For hunting enthusiasts of the time, Oct. 11, 1936, must have been an exciting day. “The entire Pisgah National Game preserve of 85,000 acres will be opened for deer hunting by permit during November and December,” the Sunday edition of the Asheville Citizen-Times reported. “This is the first time in the history of the preserve that the entire area has been opened for hunting.”
Bambi fans, fear not! Hunters were prohibited from shooting does and fawns. Only bucks with visible antlers were fair game, the Sunday edition explained, in an effort to “reduce a ‘surplus crop’ of deer.” (Granted, by session’s end, 40 does were reported dead and three men arrested.)
The same day’s paper also announced Pisgah’s six-day open season on squirrels. For $1 a day, eager hunters could kill up to 10 fidgety rodents. Like the planned deer hunt, the squirrel expedition came with a number of rules and regulations, including restrictions on the type of guns and ammunition used. Dogs were prohibited from the outing, as well, and a permit was also required.
“You may think this sounds a little complicated just for a few days of squirrel hunting,” the paper read, “but there are plenty of squirrels in the forest and you should be amply repaid with game and a good time.”
According to reports, 72 hunters partook in the Oct. 12-18 outings, resulting in 244 dead rodents.
By month’s end, the Chamber of Commerce hosted a drawing to select winners for Pisgah’s deer hunt sweepstakes. Nearly 3,000 applicants from 20 states applied, but only 1,700 could partake. Each hunter was granted three days to try and bag a single stag with either a nonautomatic rifle, a nonautomatic shotgun or bow and arrow. Like the squirrel hunt, dogs were prohibited. Participation cost $5 (or roughly $92 in today’s dollar).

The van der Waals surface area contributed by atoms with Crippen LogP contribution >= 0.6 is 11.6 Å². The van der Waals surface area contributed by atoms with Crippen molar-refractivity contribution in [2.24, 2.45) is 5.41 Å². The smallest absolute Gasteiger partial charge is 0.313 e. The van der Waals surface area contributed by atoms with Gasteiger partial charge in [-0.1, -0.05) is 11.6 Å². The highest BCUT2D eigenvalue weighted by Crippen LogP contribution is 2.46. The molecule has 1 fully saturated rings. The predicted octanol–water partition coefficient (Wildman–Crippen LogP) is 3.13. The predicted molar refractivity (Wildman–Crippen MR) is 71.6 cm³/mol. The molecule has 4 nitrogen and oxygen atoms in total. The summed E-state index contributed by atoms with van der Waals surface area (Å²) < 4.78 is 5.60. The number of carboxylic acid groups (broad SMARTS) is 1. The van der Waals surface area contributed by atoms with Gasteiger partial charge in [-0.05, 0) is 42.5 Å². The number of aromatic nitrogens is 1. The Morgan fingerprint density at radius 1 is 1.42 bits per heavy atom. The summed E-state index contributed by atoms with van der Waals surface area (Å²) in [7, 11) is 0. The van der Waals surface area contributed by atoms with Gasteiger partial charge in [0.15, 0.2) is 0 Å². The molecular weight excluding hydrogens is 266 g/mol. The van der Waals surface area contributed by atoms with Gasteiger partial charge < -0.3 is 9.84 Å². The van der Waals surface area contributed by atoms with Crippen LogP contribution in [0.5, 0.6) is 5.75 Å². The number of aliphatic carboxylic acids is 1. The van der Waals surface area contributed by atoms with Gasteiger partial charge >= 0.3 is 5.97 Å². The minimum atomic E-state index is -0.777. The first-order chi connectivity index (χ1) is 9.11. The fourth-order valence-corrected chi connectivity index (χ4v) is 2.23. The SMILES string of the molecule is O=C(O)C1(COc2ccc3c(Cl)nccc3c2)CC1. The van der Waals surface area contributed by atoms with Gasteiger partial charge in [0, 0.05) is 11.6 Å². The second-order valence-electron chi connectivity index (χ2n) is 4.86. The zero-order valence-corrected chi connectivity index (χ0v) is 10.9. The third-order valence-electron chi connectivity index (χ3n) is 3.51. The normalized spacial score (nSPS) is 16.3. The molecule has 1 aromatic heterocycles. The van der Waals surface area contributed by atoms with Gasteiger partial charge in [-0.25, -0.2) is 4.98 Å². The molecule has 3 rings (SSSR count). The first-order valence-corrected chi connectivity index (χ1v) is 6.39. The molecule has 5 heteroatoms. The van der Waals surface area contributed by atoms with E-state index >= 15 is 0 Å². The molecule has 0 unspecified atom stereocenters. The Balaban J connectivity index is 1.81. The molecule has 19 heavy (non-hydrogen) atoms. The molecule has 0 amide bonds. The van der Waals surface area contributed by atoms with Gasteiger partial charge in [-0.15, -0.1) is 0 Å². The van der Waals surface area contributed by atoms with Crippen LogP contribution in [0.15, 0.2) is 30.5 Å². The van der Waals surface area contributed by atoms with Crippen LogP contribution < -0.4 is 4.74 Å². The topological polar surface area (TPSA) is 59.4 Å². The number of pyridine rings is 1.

“Khaki-clad hunters … are rapidly decreasing the deer population of Uncle Sam’s beautiful Pisgah Forest,” The Asheville Citizen wrote on Dec. 8, 1936. “At any other time a haven for all native forms of wild animal life, the reservation now resounds daily to the crack of many rifles and buck deer pay dearly.”
At the time, over 1,000 hunters had descended on the forest, killing 400 bucks. “Unlike their forefathers, who had to be quick of trigger and nimble of foot to outlive beasts of the forests, the Pisgah hunters face comparatively little danger,” the paper declared.
“While some of the nimrods take their hunting seriously, it’s just a lark to many of them,” the paper continued.
In the same article, The Asheville Citizen shared a handful of anecdotes and stories from outings. The most shocking involved an unidentified hunter who allegedly straddled what he assumed to be a dead deer. Upon contact, the buck leaped to its hooves, taking the man on a brief ride. Eventually, the hunter subdued the creature. The nimrod, the paper wrote, “lost his watch and other personal effect, and was considerably bruised and bedraggled.”
During the weeks immediately following the monthlong hunt, Pisgah officials sent out questionnaires to participants. On Dec. 31, 1936, The Asheville Citizen reported that roughly 300 hunters replied. According to the paper, 98% of responses included complimentary remarks about the experience.
But in addition to praise, responders offered suggestions. Along with bucks, they wanted the right to kill does. Others petitioned that a bear hunt be held in connection to future events. Meanwhile, some solicited for the construction of a boardinghouse somewhere in the forest.
In total, 544 deer were killed during the monthlong hunt. Despite this number, the paper reported, “the overstocked condition of the deer has not been greatly alleviated.”
Still, contemporaneous reports suggest those involved in the activity — whether a novice or an expert hunter — relished the opportunity. And at least one local resident capitalized on the outdoor venture. In the Dec. 8, 1936 edition of The Asheville Citizen, while the hunt was still going on, the paper wrote:
“About one mile east of the [forest] station is the camp of Leland Jones, Asheville taxidermist, who is doing a profitable business mounting deer heads for the hunters. He lives in a tent and with the aid of an assistant turns out rush orders.”
Editor’s note: Peculiarities of spelling and punctuation are preserved from the original documents.